The Right Ventricle in Left Heart Failure

  • Louis J. Dell’Italia
Part of the Respiratory Medicine book series (RM)


The right ventricle (RV) because of its low pressure working conditions and its complex geometry stands in stark contrast to the left ventricle (LV). Thus, under normal baseline conditions the RV’s unique anatomy, myocardial ultrastructure, and coronary physiology reflect a high volume low pressure pump. Early work by Starr et al. (Am Heart J 26:291–301, 1943), Bakos (Circulation 1:724–731, 1950), Kagan (Circulation 5:816–823, 1952), Donald and Essex (Am J Physiol 176:155–161, 1954) described the RV as a passive conduit with minimal pumping capability. Despite the marked differences in loading conditions and geometry in the normal state, RV myocardial and chamber dynamics respond in a manner similar to the LV pump mechanics. Over the years with improved functional imaging capabilities, it is now well appreciated that through its own unique properties and a mechanism of ventricular interdependence, RV systolic function and diastolic load are extremely important in the prognosis and treatment of congestive heart failure.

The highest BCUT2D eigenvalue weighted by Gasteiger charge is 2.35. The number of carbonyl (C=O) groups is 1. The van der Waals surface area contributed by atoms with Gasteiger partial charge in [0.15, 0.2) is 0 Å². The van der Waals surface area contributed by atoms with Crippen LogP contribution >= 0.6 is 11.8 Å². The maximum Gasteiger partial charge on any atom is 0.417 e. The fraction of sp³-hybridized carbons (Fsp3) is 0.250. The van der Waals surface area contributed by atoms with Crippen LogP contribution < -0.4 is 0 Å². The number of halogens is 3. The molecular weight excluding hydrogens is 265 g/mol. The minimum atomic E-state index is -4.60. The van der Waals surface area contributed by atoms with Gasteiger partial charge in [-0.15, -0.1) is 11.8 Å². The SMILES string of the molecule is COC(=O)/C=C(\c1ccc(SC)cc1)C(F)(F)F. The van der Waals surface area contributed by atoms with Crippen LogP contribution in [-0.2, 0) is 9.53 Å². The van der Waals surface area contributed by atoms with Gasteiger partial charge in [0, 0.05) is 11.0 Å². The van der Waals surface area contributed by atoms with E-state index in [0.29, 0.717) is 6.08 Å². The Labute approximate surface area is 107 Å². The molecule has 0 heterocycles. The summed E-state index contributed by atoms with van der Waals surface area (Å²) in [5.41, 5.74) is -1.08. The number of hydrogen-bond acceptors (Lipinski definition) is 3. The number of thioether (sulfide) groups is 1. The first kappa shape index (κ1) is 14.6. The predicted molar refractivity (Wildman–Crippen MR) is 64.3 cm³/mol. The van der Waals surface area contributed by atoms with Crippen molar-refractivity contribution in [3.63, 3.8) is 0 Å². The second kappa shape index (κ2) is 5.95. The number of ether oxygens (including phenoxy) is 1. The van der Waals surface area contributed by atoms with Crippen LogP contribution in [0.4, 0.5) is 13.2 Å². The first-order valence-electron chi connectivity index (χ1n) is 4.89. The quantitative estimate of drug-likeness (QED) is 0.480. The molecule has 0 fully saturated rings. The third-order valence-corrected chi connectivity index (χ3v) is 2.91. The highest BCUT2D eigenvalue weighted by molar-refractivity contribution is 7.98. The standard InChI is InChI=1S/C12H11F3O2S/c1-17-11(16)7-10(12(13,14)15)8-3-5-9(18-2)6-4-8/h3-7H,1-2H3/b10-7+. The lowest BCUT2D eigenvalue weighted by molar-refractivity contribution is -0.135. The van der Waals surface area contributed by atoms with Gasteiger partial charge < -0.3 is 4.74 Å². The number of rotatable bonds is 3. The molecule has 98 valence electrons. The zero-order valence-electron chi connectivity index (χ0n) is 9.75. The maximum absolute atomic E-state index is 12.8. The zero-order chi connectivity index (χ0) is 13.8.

Right Ventricular Tricuspid Annular Plane Systolic Excursion Left Ventricle Ejection Fraction Pulmonary Artery Banding Right Ventricular Function 
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© Springer Science+Business Media New York 2015

Authors and Affiliations

  1. 1.Department of MedicineUniversity of Alabama and Birmingham Medical CenterBirminghamUSA

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